Humans are a social species. Human children take a long time to grow up. “Women are better parents than men” is a gender stereotype – so let’s question it. Let’s assume that men are -due to evolutionary pressure- as capable of child care as women and are needed for raising the offspring, too. Stereotypes are self-fulfilling. Women who consider men less capable cause men to consider themselves less competent, too.

      1. John Barry
        John Barry - June 28, 2020

        Thanks for your comment Josefine. I think it’s fair to say that men and women generally do parenting slightly differently rather than one being a “better parent” than the other. Men are said to do more ‘generative’ parenting, focusing on things like the child’s positive social growth, whereas mothering is more about meeting emotional and physical needs. I don’t think these are ‘stereotypes’ as much as the result of evolutionary forces.

        1. Reply
          Josefine - June 30, 2020

          Hello! Thx for the response. Shouldn’t a hypothesis like this be critically examined? What would be the evolutionary value? Particularly in the context of social psychological findings in the field of social identity and the effects of stereotyping. I’m looking for publications on the effects of stereotypes on men and am astonished that that there’s not much to find. So far, I’ve found only a few studies on the effects of stereotype threat on men, male students and male pink-collar workers, one study on “male stigma”… Why the research gap – even in male studies / male psychology?

          1. John Barry
            John Barry - July 1, 2020

            There is lots of evidence that men and women parent differently e.g. this meta-analysis

            In my opinion the influence of social factors on gendered behaviour is very overestimated, partly because of being overhyped in the media and studies that don’t find supporting evidence are less likely to be published in social science journals (publication bias)

            On the other hand there is lots of evidence of the impact of biology. Chapter 1 here presents evidence if the impact of testosterone on psychology and behaviour. The book is expensive but if your library doesn’t stock it you can ask them to do so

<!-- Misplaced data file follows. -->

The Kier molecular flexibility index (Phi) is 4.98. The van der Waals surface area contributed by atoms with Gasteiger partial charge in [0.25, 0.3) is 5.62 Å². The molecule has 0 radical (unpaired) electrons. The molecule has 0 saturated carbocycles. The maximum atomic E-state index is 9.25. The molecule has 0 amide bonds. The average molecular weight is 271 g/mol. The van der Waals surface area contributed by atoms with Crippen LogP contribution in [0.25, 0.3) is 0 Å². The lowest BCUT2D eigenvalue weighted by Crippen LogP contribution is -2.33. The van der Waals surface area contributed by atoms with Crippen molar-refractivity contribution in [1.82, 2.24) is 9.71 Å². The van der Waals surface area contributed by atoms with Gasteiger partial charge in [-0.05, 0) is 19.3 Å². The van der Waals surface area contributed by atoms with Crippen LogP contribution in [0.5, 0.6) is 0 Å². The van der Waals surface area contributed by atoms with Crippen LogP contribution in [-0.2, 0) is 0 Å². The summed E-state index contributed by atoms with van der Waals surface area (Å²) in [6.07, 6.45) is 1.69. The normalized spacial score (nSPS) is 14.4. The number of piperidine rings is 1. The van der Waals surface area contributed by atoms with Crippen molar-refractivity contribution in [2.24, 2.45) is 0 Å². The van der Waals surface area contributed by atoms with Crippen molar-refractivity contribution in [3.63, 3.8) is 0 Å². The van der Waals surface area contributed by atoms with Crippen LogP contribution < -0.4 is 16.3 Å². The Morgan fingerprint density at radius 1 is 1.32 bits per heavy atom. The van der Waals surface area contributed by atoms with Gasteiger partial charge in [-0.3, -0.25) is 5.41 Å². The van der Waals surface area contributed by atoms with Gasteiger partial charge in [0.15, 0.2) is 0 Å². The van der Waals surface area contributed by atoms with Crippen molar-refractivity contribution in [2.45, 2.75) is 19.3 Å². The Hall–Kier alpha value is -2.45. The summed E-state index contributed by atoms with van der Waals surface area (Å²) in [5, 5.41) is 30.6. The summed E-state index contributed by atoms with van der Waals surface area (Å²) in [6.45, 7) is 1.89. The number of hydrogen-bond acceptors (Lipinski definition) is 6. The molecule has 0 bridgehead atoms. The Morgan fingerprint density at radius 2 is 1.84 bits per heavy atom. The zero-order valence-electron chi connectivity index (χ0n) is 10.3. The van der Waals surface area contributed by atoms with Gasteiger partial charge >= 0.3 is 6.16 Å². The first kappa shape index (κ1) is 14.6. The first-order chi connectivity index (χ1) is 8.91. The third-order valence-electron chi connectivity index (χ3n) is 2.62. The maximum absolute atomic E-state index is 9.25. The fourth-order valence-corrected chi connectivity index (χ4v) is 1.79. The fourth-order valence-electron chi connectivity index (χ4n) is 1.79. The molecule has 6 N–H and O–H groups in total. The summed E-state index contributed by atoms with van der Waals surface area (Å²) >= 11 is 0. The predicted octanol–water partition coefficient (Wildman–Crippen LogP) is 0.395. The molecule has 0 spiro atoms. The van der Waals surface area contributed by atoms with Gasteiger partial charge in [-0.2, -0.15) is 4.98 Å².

3. Reply
    Dave DuBay - March 7, 2017

    Thanks for the response and the article

    1. Reply
      Josefine - July 5, 2020

      E.g. parenthood is a less effective protective factor for men than for women in preventing them from commiting suicide. Being a mother is accompanied by a higher feeling of connection than being a father. The feeling of attachment is a crucial protective factor against suicide.

      [Schrijvers, D. L., Bollen, J., & Sabbe, B. G. C. (2012). The gender paradox in suicidal behavior and its impact on the suicidal process. Journal of affective disorders, 138(1-2), 19–26]
      [Payne Sarah, Swami Viren, and Stanistreet Debbi L.. Journal of Men’s Health. November 2013, 5(1): 23-35.]

      Not just coincidentally chronic stereotype threat can lead to disidentification and undermine individuals sense of belonging, affecting their motivation and making them more likely to withdraw from the setting.

      [Spencer, Logel, Davies (2016): Stereotype Threat. In: Annual Review of Psychology, 67(1), S. 415-437]

      I think it’s kind of negligent not to research the effect of stereotype threat on fathers (men facing women’s expectations of being the less competent parent).

      1. John Barry
        John Barry - July 11, 2020

        This sounds like a good topic to research, but the concept of stereotype threat has been discredited somewhat. For example, there has been a massive amount of hype about the impact of stereotype threat on mathematics performance of girls, but good quality research has found pretty much no evidence for this effect. So why would a researcher dedicate time and money there? There are other more obvious reasons why men might become distressed or suicidal when separated from their children (and in fact I am already doing research on this topic).